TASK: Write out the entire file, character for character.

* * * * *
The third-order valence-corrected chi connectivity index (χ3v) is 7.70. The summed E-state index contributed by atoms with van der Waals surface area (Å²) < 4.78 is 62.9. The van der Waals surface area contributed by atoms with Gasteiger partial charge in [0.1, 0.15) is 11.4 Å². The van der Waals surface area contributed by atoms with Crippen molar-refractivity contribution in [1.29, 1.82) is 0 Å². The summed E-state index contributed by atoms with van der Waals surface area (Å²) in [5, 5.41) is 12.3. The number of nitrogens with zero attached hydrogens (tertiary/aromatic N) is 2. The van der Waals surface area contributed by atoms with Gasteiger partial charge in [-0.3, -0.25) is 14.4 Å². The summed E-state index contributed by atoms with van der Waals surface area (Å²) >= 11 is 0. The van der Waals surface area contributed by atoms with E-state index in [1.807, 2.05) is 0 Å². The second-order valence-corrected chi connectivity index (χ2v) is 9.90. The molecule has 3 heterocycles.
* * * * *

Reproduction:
The third-order valence-corrected chi connectivity index (χ3v) is 7.70. The summed E-state index contributed by atoms with van der Waals surface area (Å²) < 4.78 is 62.9. The van der Waals surface area contributed by atoms with Gasteiger partial charge in [0.1, 0.15) is 11.4 Å². The van der Waals surface area contributed by atoms with Crippen molar-refractivity contribution in [1.29, 1.82) is 0 Å². The summed E-state index contributed by atoms with van der Waals surface area (Å²) in [5, 5.41) is 12.3. The number of nitrogens with zero attached hydrogens (tertiary/aromatic N) is 2. The van der Waals surface area contributed by atoms with Gasteiger partial charge in [-0.3, -0.25) is 14.4 Å². The summed E-state index contributed by atoms with van der Waals surface area (Å²) >= 11 is 0. The van der Waals surface area contributed by atoms with E-state index in [1.807, 2.05) is 0 Å². The second-order valence-corrected chi connectivity index (χ2v) is 9.90. The molecule has 3 heterocycles.